Telling Tales – Stories from Semi Permanent Wellington

I’d heard great things about Semi Permanent Auckland so when a one-day Wellington conference was announced it was the perfect opportunity to see what all the fuss was about. Secretly I was a little concerned that I would stand out amongst all the proper creative types. Heading along with three super talented graphic designers I did feel like a bit of an impostor.

Upon arrival I half expected a left brain – right brain quiz at the door. Luckily there weren’t any admittance tests and I wasn’t outted as the only marketer in the room. Semi Permanent Wellington turned out to be well worth the hype and far more relevant to marketing than I’d expected. In fact, the only point I felt out of place was when Jon DRPNZ, Wellington based street artist, used crime scene tape to connect the negative space between a few confused volunteers. I don’t think I was alone in this feeling though!

So here’s some of the wisdom I gleaned from just a couple of the Semi Permanent speakers (and attendees) – hopefully it will encourage you to attend in 2013… 

Joel Gethin Lewis / Hellicar & Lewis

Joel Gethin Lewis of Hellicar & Lewis (on right) kicked off Semi Permanent and gave us a lot to think about. Firstly, Hellicar & Lewis give away everything they develop for free. They subscribe completely to the philosophy of open source creation. This means that whenever a large corporate employs them there is an agreement that everything they develop will be redistributed for free once the project has ben completed. Joel explained that too often work is created for a campaign and then shelved once it’s completed. Open sourcing allows these ideas to be used again and pushed even further.

A lovely example of how open sourcing can work is Hellicar & Lewis’s work on Somantics. Orginally they were commissioned by Coca-Cola to work on the 24-hour music project. A studio session with Maroon 5 was streamed live and the composition of a song was directly influenced by tweets. This also included developing a touchscreen which tweets could be shown and manipulated on in real time. This technology was then re-imagined for the an entirely different purpose. Somantics is a suite of applications that encourages self expression in young people with Autistic Spectrum Conditions and other communication difficulties. Coca-cola was able to present their 24-hour music project in an innovative and unique way while also contributing posivitively to society by allowing this technology to then be freely shared and used to develop Somantics.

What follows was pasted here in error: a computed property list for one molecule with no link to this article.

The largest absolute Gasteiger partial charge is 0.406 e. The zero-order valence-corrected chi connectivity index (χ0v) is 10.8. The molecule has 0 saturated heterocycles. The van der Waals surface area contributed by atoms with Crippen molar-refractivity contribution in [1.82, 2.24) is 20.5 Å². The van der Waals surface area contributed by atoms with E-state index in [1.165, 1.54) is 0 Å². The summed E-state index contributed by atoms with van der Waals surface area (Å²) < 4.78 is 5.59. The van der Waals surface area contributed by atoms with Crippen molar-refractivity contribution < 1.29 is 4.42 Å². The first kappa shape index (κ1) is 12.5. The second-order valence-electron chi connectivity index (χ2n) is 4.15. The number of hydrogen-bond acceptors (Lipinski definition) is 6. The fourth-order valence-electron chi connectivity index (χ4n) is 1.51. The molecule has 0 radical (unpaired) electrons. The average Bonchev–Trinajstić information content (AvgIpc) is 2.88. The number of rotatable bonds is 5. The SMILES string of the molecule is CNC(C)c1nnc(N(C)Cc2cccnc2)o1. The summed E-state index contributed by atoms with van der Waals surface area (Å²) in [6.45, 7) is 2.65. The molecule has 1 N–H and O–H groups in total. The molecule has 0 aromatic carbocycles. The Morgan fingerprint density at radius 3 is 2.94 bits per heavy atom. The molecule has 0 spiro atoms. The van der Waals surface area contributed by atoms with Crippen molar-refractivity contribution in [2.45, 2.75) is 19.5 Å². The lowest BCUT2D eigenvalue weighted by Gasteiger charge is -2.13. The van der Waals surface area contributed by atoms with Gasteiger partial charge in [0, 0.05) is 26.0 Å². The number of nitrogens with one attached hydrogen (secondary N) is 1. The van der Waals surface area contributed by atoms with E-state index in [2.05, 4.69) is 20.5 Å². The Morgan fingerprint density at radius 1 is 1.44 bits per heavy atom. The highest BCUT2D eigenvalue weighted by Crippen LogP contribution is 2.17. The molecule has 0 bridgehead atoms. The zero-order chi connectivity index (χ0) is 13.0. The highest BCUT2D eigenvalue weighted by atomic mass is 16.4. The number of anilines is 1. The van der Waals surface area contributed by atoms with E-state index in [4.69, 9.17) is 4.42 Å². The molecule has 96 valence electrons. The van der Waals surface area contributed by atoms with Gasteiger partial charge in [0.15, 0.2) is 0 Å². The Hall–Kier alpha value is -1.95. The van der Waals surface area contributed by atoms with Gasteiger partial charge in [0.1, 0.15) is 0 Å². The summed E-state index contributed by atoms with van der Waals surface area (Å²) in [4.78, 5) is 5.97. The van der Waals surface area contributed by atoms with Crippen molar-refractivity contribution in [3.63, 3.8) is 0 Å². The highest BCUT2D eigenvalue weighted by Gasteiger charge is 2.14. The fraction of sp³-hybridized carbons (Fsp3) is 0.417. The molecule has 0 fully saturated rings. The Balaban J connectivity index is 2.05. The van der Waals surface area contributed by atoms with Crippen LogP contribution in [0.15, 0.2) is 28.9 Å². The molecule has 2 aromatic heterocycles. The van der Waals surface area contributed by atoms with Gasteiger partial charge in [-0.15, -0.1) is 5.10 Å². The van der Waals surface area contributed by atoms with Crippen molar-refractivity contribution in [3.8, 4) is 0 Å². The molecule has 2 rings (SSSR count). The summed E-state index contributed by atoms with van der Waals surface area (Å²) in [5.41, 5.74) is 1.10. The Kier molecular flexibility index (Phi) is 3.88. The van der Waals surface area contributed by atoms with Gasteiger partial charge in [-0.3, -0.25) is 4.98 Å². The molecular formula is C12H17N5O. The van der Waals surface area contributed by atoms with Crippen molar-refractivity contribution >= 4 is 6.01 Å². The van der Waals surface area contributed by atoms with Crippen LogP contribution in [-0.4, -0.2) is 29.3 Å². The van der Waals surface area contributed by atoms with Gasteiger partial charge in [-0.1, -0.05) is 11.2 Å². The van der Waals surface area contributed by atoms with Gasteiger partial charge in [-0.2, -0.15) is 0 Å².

Here’s some other tidbits from Joel’s presentation:

Joel on open sourcing:

Joel on creating ‘feedback loops’ and experiences:

Joel on ideas:

Joel on what we all could be doing:

Joel on coding:

Joel recommended Processing.org as a good place to start if you want to learn basic coding.

Michael Ritchie / Revolver Film 

Self effacing and full of humility Michael described how he once considered making commercials as what he would do until getting into real work like feature films. His self depreciation and continual apologies for not being Joel from Hellicar & Lewis weren’t merited at all – his commerical work is beautiful. His commerical for Subaru was described by an attendee as “the best car ad I’ve ever seen” – yet there’s not a car in sight!

It’s worth mentioning that Michael’s humility was mirrored by all the speakers. It was a surprise to hear speakers, whose 2 minute hightlight reels floored me, talk so humbly. Also it helped me feel a little less like in a impostor in a room full of creatives!

You may recognise this recent Revolver work:


The best thing to happen to advertising

For a production company that creates large budget television commercials it may seem bizarre that Michael described the fragmentation of media as the best thing to happen to advertising. In his eyes it’s meant advertising has had to lift it’s game. Closing the gap between ‘commercials’ and ‘content’, as Michael put it:

“you can’t make shit (ads)! They have to be as good as the programming around them if not better”.

It’s no longer enough just to have the money for a TV campaign. Your commercials to be good enough to stand alongside the content they’re placed within. Consumers choose to watch shows, but they’re forced to watch ads. So make them as good as, if not better the, the show. Make them entertainment in themselves.